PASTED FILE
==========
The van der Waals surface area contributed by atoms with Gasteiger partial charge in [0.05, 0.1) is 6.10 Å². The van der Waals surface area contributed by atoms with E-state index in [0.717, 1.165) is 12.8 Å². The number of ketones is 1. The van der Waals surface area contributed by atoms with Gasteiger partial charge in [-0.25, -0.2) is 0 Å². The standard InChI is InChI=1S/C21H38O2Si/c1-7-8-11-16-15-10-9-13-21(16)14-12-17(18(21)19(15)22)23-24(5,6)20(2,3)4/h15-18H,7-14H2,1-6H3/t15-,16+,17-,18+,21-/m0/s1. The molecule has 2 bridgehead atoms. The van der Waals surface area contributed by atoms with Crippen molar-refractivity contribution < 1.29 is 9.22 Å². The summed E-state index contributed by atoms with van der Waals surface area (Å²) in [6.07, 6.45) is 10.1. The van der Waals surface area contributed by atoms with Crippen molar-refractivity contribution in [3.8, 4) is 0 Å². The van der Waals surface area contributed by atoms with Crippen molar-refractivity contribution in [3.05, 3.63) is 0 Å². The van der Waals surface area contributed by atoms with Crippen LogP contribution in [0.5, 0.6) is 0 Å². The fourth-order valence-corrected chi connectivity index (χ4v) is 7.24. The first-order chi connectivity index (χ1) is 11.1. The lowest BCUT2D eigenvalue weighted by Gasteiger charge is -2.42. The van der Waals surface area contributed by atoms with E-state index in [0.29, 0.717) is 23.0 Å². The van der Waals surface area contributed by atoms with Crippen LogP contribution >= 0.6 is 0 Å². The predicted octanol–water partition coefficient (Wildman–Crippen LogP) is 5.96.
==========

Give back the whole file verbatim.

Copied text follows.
The van der Waals surface area contributed by atoms with Gasteiger partial charge in [0.05, 0.1) is 6.10 Å². The van der Waals surface area contributed by atoms with E-state index in [0.717, 1.165) is 12.8 Å². The number of ketones is 1. The van der Waals surface area contributed by atoms with Gasteiger partial charge in [-0.25, -0.2) is 0 Å². The standard InChI is InChI=1S/C21H38O2Si/c1-7-8-11-16-15-10-9-13-21(16)14-12-17(18(21)19(15)22)23-24(5,6)20(2,3)4/h15-18H,7-14H2,1-6H3/t15-,16+,17-,18+,21-/m0/s1. The molecule has 2 bridgehead atoms. The van der Waals surface area contributed by atoms with Crippen molar-refractivity contribution < 1.29 is 9.22 Å². The summed E-state index contributed by atoms with van der Waals surface area (Å²) in [6.07, 6.45) is 10.1. The van der Waals surface area contributed by atoms with Crippen molar-refractivity contribution in [3.8, 4) is 0 Å². The van der Waals surface area contributed by atoms with Crippen molar-refractivity contribution in [3.05, 3.63) is 0 Å². The van der Waals surface area contributed by atoms with Crippen LogP contribution in [0.5, 0.6) is 0 Å². The fourth-order valence-corrected chi connectivity index (χ4v) is 7.24. The first-order chi connectivity index (χ1) is 11.1. The lowest BCUT2D eigenvalue weighted by Gasteiger charge is -2.42. The van der Waals surface area contributed by atoms with E-state index in [0.29, 0.717) is 23.0 Å². The van der Waals surface area contributed by atoms with Crippen LogP contribution >= 0.6 is 0 Å². The predicted octanol–water partition coefficient (Wildman–Crippen LogP) is 5.96.